Saturday, May 23, 2009

The Frank O'Connor Short Story prize, Bibhutibhushan Bandhopadhyay's letter to his second wife, and Kafka

I'm pleased to see that Jahnavi Barua's short-story collection Next Door, about which I'd posted a long essay here in February, has been longlisted for the Frank O'Connor International Short Story Award.

And recently, while reading Sunil Kumar Chattopadhyay's short monograph on Bibhutibhushan Bandhopadhyay (at Rs.15, this must be the cheapest serious book on literature I have ever read), I found the writer quoting a letter from Bibhutibhushan that I thought I'd re-quote here.

Bibhutibhushan was married early, and lost his wife to pneumonia when he was just twenty-four. More than two decades later, when he was forty-six, he married a second time. It was not an arranged marriage; Bibhutibhushan knew the girl, Kalyani, fairly well, and approached her family for their consent. The year is 1940; in a letter to his wife shortly before the wedding, Bibhutibhushan – the author of Pather Panchali, Aparajito, and Aranyak, and by now one of the biggest names in Bengali literature – writes, with a beguiling combination of tenderness, yearning, candour, and vulnerability (this is Ashok Dev Choudhuri's translation from the Bengali):
I feel so surprised when I look back on the days of my acquaintance with you. Perhaps I knew you in many past lives – otherwise, why should I feel like it! Kalyani, I knew you for for ages, but this time I meet you rather late. I wish I met you earlier! [...] You want to share your life with me, but I know you could have been married to a much more desirable groom. Since you have chosen me, I must also respect your love for me. I did not really want to be tied down to family life again, but your love is all that is important to me now. I desire that your love and affection should find their full satisfaction. That you'd be happy in your life. You need not respect me like a deity, I want only your love. We humans have so many foibles and weaknesses, we cannot be revered like a god. Of course, love is a different thing. You love someone not in spite of one's defects, but possibly because of them. It is said 'Love is God'. In our hearts there is the altar of God and there is also the sense of friendship, forgiveness, compassion and affection. You may rest assured that I shall always love you. I cannot be hard with you. I have rarely been cruel to anybody. It is my love which will develop your qualities. Kalyani, I knew you are not a Cleopatra or Noor Jahan. But then, how long does physical beauty last? I have seen the beauty of your soul; otherwise, why should I be attracted by you? ... You'd please learn a few songs. In my maternal uncle's place and at other places they'd want to listen to your song. Learn it along with the harmonium. You should know the words of the songs so that you don't depend on others. This is very urgent. Will you remember it?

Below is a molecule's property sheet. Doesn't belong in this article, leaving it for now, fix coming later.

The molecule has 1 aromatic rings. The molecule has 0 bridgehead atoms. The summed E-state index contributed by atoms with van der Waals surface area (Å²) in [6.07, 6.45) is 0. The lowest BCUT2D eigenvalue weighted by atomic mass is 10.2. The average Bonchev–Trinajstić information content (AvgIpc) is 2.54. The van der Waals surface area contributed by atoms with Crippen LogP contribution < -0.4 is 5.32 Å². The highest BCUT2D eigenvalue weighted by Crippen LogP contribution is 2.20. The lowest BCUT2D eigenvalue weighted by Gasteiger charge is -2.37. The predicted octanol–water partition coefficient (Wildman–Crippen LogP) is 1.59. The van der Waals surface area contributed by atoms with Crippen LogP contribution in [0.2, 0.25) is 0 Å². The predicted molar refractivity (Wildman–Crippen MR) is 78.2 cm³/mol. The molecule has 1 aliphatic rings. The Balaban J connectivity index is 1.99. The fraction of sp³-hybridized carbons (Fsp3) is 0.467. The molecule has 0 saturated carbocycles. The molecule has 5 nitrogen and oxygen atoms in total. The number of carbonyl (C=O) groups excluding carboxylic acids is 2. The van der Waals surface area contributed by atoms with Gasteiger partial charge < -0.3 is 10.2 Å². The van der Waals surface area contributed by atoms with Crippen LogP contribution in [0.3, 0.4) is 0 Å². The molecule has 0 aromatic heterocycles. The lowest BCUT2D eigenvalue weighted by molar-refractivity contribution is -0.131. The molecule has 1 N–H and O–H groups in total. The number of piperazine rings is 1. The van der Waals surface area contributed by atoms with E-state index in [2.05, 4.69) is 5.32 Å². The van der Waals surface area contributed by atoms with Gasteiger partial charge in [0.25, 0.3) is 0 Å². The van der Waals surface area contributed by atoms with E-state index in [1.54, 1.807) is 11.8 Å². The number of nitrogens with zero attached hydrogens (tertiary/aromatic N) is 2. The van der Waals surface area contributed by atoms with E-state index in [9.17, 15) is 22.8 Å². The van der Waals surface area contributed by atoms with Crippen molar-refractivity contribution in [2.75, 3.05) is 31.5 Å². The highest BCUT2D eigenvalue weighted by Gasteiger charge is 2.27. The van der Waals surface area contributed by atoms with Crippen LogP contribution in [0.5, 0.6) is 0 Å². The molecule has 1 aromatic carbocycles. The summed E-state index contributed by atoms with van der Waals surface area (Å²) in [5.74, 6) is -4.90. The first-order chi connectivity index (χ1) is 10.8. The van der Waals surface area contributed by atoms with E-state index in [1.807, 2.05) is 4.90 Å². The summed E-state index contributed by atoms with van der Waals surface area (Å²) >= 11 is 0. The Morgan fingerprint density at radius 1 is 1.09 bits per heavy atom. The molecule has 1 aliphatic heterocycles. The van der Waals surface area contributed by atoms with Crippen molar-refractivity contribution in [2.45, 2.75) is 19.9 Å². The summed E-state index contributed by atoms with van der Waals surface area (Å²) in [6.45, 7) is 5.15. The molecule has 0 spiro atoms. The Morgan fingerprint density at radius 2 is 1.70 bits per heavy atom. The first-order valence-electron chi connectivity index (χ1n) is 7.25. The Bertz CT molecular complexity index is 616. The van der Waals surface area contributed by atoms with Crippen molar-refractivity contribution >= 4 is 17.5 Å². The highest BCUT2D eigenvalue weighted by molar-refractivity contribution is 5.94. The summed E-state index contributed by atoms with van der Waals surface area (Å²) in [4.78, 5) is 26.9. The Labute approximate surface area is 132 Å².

Which woman would not learn "a few songs" when entreated like this? And I've just finished reading a book that is also a letter, but in its darkness, dread, and pathos its tone is the polar opposite of Bandhopadhyay's: Franz Kafka's letter at the age of thirty-six to his father, Dearest Father. Between them, the letters bring out, I suppose, how family and relationships can stand for both expansion and diminution, freedom and fetters.

And from 2005, "The world of Bibhutibhushan Bandhopadhyay".

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